Background: At least for a subset of patients, the clinical diagnosis of mild cognitive impairment (MCI) may represent an intermediate stage between normal aging and dementia. Nevertheless, the patterns of transition of cognitive states between normal cognitive aging and MCI to dementia are not well established. In this study we address the pattern of transitions between cognitive states in patients with MCI and healthy controls, prior to the conversion to dementia.
Methods: 139 subjects (78% women, mean age, 68.5 ± 6.1 years; mean educational level, 11.7 ± 5.4 years) were consecutively assessed in a memory clinic with a standardized clinical and neuropsychological protocol, and classified as cognitively healthy (normal controls) or with MCI (including subtypes) at baseline. These subjects underwent annual reassessments (mean duration of follow-up: 2.7 ± 1.1 years), in which cognitive state was ascertained independently of prior diagnoses. The pattern of transitions of the cognitive state was determined by Markov chain analysis.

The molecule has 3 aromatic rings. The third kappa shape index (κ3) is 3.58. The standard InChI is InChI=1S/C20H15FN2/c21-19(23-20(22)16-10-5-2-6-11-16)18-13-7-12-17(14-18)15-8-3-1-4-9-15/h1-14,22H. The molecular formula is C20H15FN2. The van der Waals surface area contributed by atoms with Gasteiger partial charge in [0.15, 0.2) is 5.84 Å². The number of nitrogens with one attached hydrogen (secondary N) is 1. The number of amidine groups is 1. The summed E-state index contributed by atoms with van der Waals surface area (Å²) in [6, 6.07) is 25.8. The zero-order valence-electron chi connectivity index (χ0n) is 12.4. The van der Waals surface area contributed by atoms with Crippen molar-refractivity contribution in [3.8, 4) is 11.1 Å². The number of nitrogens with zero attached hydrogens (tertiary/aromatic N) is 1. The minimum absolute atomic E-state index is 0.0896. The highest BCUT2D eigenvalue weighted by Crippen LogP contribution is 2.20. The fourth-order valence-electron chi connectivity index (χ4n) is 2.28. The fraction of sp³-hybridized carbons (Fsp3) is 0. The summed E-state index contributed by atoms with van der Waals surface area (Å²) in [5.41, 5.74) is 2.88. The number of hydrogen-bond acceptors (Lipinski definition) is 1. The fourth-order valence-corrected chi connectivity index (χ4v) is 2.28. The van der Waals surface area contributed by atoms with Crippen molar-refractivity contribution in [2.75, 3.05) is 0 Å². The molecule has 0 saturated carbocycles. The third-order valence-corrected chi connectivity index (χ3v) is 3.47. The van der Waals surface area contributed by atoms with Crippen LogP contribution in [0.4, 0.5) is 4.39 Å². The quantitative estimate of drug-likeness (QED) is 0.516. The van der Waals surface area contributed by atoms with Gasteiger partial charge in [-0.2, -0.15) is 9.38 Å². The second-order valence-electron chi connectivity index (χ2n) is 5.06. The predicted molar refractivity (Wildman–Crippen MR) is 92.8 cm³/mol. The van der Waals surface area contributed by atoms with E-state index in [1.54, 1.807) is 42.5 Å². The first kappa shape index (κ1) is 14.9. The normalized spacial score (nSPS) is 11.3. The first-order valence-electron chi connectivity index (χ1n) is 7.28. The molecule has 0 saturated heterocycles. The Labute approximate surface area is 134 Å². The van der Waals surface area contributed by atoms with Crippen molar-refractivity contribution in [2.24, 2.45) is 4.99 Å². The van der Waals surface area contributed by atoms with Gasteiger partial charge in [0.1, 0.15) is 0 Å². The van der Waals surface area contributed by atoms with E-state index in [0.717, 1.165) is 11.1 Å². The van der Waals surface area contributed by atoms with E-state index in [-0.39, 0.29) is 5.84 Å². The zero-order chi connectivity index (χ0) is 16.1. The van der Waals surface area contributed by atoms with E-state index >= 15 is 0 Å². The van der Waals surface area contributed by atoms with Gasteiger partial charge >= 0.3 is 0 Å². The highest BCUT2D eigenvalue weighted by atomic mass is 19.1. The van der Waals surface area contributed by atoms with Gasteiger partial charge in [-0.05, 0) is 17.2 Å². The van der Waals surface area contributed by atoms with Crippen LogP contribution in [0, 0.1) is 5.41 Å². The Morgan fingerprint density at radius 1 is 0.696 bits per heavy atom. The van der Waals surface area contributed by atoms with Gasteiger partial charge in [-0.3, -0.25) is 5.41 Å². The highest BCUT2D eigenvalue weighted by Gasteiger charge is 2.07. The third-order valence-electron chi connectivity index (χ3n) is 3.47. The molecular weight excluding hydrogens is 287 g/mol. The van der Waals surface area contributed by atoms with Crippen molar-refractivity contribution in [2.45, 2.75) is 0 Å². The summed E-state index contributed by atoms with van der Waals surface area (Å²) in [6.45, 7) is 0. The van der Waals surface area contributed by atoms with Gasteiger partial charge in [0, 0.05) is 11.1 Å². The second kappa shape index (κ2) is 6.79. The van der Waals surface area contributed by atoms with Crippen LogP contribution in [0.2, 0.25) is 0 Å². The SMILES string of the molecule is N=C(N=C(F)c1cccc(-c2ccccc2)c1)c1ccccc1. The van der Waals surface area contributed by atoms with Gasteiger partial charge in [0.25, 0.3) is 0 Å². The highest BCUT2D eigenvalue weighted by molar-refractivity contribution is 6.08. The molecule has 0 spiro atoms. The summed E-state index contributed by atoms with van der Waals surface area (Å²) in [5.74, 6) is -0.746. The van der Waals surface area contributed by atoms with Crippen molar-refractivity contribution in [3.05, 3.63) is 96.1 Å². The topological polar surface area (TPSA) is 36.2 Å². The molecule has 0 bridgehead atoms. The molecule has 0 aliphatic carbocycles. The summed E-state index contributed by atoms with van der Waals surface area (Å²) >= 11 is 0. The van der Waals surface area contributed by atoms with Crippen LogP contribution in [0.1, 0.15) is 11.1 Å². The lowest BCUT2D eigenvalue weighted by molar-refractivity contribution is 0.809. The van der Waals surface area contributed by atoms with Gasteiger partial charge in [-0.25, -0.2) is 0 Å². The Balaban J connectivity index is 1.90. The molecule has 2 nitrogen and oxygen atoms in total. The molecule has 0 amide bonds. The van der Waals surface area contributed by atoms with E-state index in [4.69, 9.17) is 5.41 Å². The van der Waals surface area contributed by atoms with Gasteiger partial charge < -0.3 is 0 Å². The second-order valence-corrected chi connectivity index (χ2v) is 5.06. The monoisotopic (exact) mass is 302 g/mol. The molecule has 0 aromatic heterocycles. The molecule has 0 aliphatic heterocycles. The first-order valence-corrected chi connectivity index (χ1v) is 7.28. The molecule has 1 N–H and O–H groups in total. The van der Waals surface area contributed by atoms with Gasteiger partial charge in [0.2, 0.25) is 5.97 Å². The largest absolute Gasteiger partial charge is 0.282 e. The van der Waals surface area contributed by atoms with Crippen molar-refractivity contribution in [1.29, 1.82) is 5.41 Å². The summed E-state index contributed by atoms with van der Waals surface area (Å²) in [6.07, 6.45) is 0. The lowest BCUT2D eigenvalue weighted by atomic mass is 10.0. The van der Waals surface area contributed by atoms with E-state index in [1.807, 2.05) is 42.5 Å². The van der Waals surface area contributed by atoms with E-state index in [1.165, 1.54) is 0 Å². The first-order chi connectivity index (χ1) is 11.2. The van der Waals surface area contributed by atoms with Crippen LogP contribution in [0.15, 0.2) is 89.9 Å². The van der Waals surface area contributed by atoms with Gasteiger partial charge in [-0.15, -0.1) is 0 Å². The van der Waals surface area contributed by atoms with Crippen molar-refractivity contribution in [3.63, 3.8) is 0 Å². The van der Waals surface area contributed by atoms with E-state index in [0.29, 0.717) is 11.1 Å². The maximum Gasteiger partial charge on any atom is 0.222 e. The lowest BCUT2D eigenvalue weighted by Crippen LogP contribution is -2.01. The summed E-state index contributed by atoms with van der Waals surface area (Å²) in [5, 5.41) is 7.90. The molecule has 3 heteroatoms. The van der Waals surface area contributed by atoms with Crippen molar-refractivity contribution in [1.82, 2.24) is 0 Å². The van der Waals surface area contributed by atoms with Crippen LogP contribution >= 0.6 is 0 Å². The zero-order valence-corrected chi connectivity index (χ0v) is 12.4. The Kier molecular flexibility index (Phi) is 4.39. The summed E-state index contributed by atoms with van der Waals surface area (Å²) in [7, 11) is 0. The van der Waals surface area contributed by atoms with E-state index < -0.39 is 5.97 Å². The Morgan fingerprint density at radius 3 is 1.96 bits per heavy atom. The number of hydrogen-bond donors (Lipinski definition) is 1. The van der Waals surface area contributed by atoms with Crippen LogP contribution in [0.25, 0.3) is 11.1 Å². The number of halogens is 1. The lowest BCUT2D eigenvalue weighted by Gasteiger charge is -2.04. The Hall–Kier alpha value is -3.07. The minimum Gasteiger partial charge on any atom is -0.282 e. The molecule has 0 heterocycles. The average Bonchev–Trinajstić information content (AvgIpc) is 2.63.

Results: The transitions from one cognitive state to another varied substantially between MCI subtypes. Single-domain MCI (amnestic and non-amnestic) more frequently returned to normal cognitive state upon follow-up (22.5% and 21%, respectively). Among subjects who progressed to Alzheimer's disease (AD), the most common diagnosis immediately prior conversion was multiple-domain MCI (85%).
Conclusion: The clinical diagnosis of MCI and its subtypes yields groups of patients with heterogeneous patterns of transitions between one given cognitive state to another. The presence of more severe and widespread cognitive deficits, as indicated by the group of multiple-domain amnestic MCI may be a better predictor of AD than single-domain amnestic or non-amnestic deficits. These higher-risk individuals could probably be the best candidates for the development of preventive strategies and early treatment for the disease.